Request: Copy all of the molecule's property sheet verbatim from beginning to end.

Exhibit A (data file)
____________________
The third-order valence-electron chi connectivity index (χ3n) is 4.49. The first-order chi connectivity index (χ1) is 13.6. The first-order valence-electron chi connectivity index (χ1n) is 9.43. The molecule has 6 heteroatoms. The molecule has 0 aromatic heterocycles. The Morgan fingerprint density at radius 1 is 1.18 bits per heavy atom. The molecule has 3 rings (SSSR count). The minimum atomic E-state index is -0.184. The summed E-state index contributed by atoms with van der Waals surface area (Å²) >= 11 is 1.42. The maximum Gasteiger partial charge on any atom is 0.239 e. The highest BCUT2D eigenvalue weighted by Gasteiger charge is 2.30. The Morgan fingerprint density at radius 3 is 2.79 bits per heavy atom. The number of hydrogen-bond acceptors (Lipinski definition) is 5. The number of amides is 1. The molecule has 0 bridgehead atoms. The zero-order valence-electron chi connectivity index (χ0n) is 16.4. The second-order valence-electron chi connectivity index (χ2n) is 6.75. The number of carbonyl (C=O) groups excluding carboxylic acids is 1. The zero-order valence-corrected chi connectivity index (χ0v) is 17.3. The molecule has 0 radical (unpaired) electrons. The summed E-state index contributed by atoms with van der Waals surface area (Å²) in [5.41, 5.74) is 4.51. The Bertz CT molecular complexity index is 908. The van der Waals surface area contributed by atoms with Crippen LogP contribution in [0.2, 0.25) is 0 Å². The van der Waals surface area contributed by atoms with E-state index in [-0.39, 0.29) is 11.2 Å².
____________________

The third-order valence-electron chi connectivity index (χ3n) is 4.49. The first-order chi connectivity index (χ1) is 13.6. The first-order valence-electron chi connectivity index (χ1n) is 9.43. The molecule has 6 heteroatoms. The molecule has 0 aromatic heterocycles. The Morgan fingerprint density at radius 1 is 1.18 bits per heavy atom. The molecule has 3 rings (SSSR count). The minimum atomic E-state index is -0.184. The summed E-state index contributed by atoms with van der Waals surface area (Å²) >= 11 is 1.42. The maximum Gasteiger partial charge on any atom is 0.239 e. The highest BCUT2D eigenvalue weighted by Gasteiger charge is 2.30. The Morgan fingerprint density at radius 3 is 2.79 bits per heavy atom. The number of hydrogen-bond acceptors (Lipinski definition) is 5. The number of amides is 1. The molecule has 0 bridgehead atoms. The zero-order valence-electron chi connectivity index (χ0n) is 16.4. The second-order valence-electron chi connectivity index (χ2n) is 6.75. The number of carbonyl (C=O) groups excluding carboxylic acids is 1. The zero-order valence-corrected chi connectivity index (χ0v) is 17.3. The molecule has 0 radical (unpaired) electrons. The summed E-state index contributed by atoms with van der Waals surface area (Å²) in [5.41, 5.74) is 4.51. The Bertz CT molecular complexity index is 908. The van der Waals surface area contributed by atoms with Crippen LogP contribution in [0.2, 0.25) is 0 Å². The van der Waals surface area contributed by atoms with E-state index in [-0.39, 0.29) is 11.2 Å².